Law Firm ESG: Five Key Observations

What We’ve Learnt About Law Firm ESG by Working on Legal 500 Green Guide Submissions

In recent months we’ve been collaborating with our sister company, Kidd Aitken Legal Marketing, to support several clients with their submissions to the Legal 500’s excellent Green Guide. We’ve been helping firms to communicate their current performance, as well as identifying improvement areas concerning their internal initiatives. The Green Guide is the first legal directory focused on a comprehensive assessment of law firms’ contributions to the green transition. It considers not just client work but also a firm’s own internal policies and initiatives. If you’re looking for a way to gain free third-party recognition for your firm’s ESG positioning, it’s a great option – albeit an increasingly competitive one.

So, what have we learnt that could help you with your own firm’s sustainability journey?

  1. Impacts need to be measured and then monitored. There is still a tendency to either implement policies based on anecdotal data or to measure once without then monitoring the impact of the policy. Why is this important? Continual improvement is key to reducing sustainability impacts, and it is widely agreed that a cyclical approach of ‘Assess, Plan, Implement, Evaluate’ is most effective. The whole process should begin with a materiality assessment, which allows you to both engage with stakeholders and allocate resources based on priority areas.  

  1. Firms with a dedicated ESG or Sustainability Manager tend to have more advanced internal policies and communications. ESG might lie, for example, with the managing partner or head of the firm’s ESG compliance practice; or it might lie with a sustainability committee or steering group. All of these can be effective options, provided there is clear communication between—and engagement of—firm management (i.e. the decision makers), anyone developing the policies and the wider firm. What we observed, however, was that firms with a full-time ESG Manager who operated at management level tended to have better developed positions. These individuals have more time to focus on driving the agenda and are able to communicate up and down the hierarchy; practising lawyers are always going to have competing priorities.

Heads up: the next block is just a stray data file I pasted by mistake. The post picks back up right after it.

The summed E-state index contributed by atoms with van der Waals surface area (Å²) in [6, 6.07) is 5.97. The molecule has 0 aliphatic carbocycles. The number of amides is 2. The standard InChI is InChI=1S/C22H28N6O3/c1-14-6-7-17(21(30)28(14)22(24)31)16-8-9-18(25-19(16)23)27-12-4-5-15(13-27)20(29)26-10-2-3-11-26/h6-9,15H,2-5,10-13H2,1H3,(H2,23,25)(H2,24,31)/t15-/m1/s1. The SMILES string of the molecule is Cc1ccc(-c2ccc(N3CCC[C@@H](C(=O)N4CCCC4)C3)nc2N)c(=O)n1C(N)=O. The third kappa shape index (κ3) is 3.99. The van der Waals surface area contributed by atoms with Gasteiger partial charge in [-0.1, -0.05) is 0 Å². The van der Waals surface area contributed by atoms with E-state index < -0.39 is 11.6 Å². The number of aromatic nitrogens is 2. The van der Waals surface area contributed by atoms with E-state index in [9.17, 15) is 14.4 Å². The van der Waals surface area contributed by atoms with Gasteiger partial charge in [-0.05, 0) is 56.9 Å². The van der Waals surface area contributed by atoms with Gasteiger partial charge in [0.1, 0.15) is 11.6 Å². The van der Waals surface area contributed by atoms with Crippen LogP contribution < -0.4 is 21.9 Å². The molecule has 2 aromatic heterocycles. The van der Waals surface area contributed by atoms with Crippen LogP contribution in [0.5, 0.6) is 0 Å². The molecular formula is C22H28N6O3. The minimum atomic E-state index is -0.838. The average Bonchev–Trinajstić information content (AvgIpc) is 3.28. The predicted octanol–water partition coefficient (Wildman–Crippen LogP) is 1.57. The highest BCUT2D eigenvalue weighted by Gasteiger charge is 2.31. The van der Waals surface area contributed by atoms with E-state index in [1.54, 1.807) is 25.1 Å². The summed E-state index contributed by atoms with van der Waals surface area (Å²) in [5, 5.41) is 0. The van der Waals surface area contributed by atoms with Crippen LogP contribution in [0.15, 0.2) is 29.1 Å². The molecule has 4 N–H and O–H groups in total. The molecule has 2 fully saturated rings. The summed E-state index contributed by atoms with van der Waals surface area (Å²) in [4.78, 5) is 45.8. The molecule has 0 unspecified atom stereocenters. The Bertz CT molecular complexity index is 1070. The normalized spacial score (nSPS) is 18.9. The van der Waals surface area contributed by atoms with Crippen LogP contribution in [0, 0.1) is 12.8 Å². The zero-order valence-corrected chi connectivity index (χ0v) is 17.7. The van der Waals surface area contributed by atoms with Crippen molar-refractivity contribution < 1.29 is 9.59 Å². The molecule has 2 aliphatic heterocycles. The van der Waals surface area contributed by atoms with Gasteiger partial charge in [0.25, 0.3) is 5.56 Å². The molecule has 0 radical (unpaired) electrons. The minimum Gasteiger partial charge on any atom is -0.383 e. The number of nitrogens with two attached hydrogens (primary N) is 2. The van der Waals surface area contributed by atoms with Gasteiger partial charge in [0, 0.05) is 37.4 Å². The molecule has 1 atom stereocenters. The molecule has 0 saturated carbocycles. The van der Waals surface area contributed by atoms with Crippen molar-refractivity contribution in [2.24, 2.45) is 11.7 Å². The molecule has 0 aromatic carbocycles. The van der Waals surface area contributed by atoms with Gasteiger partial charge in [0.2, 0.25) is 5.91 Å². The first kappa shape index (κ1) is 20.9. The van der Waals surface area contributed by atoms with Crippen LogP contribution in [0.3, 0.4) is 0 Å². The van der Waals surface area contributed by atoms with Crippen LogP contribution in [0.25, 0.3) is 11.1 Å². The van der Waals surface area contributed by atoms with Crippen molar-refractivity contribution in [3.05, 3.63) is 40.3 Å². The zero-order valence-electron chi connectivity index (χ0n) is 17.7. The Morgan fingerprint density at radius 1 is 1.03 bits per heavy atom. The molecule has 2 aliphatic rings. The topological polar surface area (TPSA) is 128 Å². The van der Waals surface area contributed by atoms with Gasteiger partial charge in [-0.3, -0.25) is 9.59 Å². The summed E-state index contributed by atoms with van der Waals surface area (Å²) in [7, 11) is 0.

1. Where there’s data, it too often goes unreported. It is not uncommon for firms to have measured aspects of their environmental performance and not to have reported those findings. Whether or not this is intentional greenhushing, it is a missed opportunity to demonstrate to clients and potential talent that you are aware of your impacts and that you are addressing them. A generic sustainability statement is not going to be enough for many: What targets have you set? What are those targets based on? How are you managing progress towards them? Don’t be afraid to open yourself up to scrutiny – some great ideas could come from it.

  1. Pro bono work is largely focused on the S and not the E of ESG. This is somewhat understandable given the long history of pro bono work and the role of social responsibility in recent decades. Nevertheless, pro bono programmes represent a great opportunity to tailor a response to both the environmental and social issues that arise in client work. Rather than having pro bono as a siloed function providing ad hoc support, why not weave it into the firm’s wider sustainability strategy and establish official partnerships with relevant organisations? With a growing focus on advised emissions and advised sustainability impacts, pro bono represents a way to address some of the inevitable issues that arise as society (and your clients) transition towards greater sustainability.

  1. An engaging narrative is important. For a successful ESG/sustainability strategy, you need to bring people along with you. People need to be motivated by your ambitions and kept up to date on progress and what they can do to contribute. They need to buy into the vision and understand the reasoning. One of the highlights we identified was firms addressing their history. For example, a firm with a long-established shipping practice had, through a mix of partnership agreements, pro bono and targeted client work, begun supporting the industry’s decarbonisation efforts. That story of collaborative mitigation is compelling, and one that is sure to engage purpose-driven lawyers as well as clients.